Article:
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Lesson 3: Culture and Language of the Métis Nation

Grade 11: Aboriginal Studies
Theme 1: The Métis: Conflict and Cultural Change
Outcome 1: Demonstrate an understanding of the emergence of the Métis and how they evolved into a new Aboriginal culture in Canada.

Generalization

Students will demonstrate an understanding of the Métis roles in the settlement of western Canada.

Teacher Information

Some historians claim that the first person of Aboriginal and European heritage was born nine months after the first Europeans arrived on the shores of Canada. Those of mixed Aboriginal and European ancestry were certainly an important group in the settlement of New France by the 1600s, and the distinct society called Métis (French meaning "mixed blood") are the children of the fur trade in the Canadian West. The term "Métis" generally applied to those born from the marriage between French traders and predominately Cree and Anishinabe (Ojibway) women. The development of Métis culture can be traced back to the 1690s. Métis culture developed in the Great Lakes region as they began to live separately from their parents.

"Half-breeds" or "breeds" were names applied to those of Scots and English and Aboriginal ancestry. In the Peace Country, the following were common French Canadian names: Courtoreille, Cardinal, Bellerose, Bourassa, Chalifoux, Beaudry, and Laboucan. The names Ross, MacDonnell, MacDonald, Gray, Cunningham, and Isbister reflected Métis with Scottish, English and Orkadian heritage. Many of these are still common names of Métis families today.

Many factors contributed to the development of Métis culture and identity, including the fur trade, the Hudson's Bay Company, the Catholic Church, and Aboriginal People. By 1750, the Métis had developed unique economic and social institutions. By 1820, they had taken up permanent residence at Red River as a semi-isolated community.

Initially during the contact period the French were dependent on the Aboriginal people as guides and trading partners. However, the relationship changed as intermarriage between French men and Aboriginal women developed into strong unions. Aboriginal women provided the fur traders with the connections that they needed in order to be successful in the trade industry. The women served as interpreters and as a labour force, processing foods, sewing clothing, and manufacturing various goods used by the traders. These marriages and the children that resulted are the earliest beginnings of a northern Métis population, with kinship ties to Indians and Métis at other posts throughout the northwest. However, not all of these relationships were based on economic desires as the men had romantic and legal responsibilities to their wives and children. The development of Métis culture can be traced back as far as 1690s. Métis culture began to develop in the Great Lakes region as they begin to live separately from their Indian mothers and European fathers. (http://www.albertasource.ca/treaty8/eng/Peoples_and_Places/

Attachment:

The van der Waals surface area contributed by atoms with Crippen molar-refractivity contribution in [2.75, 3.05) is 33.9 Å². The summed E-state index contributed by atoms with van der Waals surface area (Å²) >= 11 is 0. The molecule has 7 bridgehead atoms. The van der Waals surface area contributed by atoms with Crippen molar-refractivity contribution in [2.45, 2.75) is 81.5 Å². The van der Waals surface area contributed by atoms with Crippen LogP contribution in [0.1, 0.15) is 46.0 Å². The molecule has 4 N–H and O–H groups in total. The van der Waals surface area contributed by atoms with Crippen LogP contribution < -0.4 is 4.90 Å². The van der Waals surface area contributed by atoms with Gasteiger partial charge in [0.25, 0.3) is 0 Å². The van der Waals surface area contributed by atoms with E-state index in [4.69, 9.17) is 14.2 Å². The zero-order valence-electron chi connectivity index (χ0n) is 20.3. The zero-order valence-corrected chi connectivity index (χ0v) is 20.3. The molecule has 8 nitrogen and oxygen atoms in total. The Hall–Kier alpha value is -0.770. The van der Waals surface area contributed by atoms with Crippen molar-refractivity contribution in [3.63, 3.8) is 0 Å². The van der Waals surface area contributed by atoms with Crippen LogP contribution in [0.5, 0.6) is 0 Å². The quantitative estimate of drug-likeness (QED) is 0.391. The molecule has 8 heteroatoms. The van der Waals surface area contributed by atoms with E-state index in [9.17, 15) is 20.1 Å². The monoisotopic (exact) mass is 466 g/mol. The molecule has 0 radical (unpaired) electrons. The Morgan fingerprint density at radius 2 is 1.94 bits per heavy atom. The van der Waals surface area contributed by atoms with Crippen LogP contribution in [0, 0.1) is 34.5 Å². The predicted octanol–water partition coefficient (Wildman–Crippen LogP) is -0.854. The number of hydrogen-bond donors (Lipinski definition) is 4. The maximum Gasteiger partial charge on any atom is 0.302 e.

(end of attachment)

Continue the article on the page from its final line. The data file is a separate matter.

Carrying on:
Northwind_Dreaming/northwind_europeans_1.html
)

Many factors have contributed to Métis identity. The influence of the fur trade, the Hudson’s Bay Company, the Catholic Church, and Aboriginal people all play intertwined roles in the development of Métis culture. By 1750, the Métis had developed economic and social institutions that were unique. 1820 marked their permanent residence at Red River as a semi-isolated community. http://www.albertasource.ca/treaty8/eng/Peoples_and_Places/
Profiles_of_the_Treaty_Makers/Bands_and_Nations/metis.html

Métis people did not sign any treaties across Canada as they were not recognized by the Canadian government as being ‘Indian’. Instead, Métis were given a certificate, called "scrip", worth either $240.00 or 160 acres. Most Métis chose money scrip. Because scrip was difficult to redeem, it was often sold for ready cash at a lesser value to scrip buyers who were close in attendance. After this one-time settlement, Métis were considered legally to be ordinary citizens with no special protections. (http://www.albertasource.ca/treaty8/eng/Peoples_and_Places/
Northwind_Dreaming/northwind_treaty8.html
)

While there is no single definition of Métis people that is universally accepted the following are two popular examples as the political definition:

The Métis National Council defines the Métis as:

  1. Aboriginal people distinct from Indian and Inuit.
  2. Descendants of the historic Métis who evolved in what is now western Canada as a people with a common political will.
  3. Descendants of those Aboriginal people who have been absorbed by the historic Métis.

Alberta Métis Nation Association defines Métis as:

  1. Someone who declares him or herself as Métis, has traditionally held him/herself as Métis, and is accepted by the Métis community as Métis.

There are eight distinct Métis settlements in Alberta:

  1. Paddle Prairie known as Keg River Settlement Area No. 1 (north of Edmonton)
  2. Big Prairie
  3. Gift Lake or Utikuma Lake ( north of Lesser Slave Lake)
  4. East Prairie (west of Grouard)
  5. Kikinow (Lac La Biche area)
  6. Wolf Lake
  7. Elizabeth (south of Cold Lake)
  8. Fishing Lake

In order for a Métis person to be legally recognized in the province of Alberta they must reside on one of the above mentioned Métis settlements or colonies. There are currently over 60,000 Métis living in Alberta.

Introductory Activity

Write the word Métis on the board. Break students into groups giving each group a large piece of paper and a marker. Each group is responsible for coming up with a definition of Métis people. The groups will share their definition as well as the reasoning behind how they defined Métis. Hang up the various definitions around the word Métis on the board. Read aloud the following definitions of Métis:

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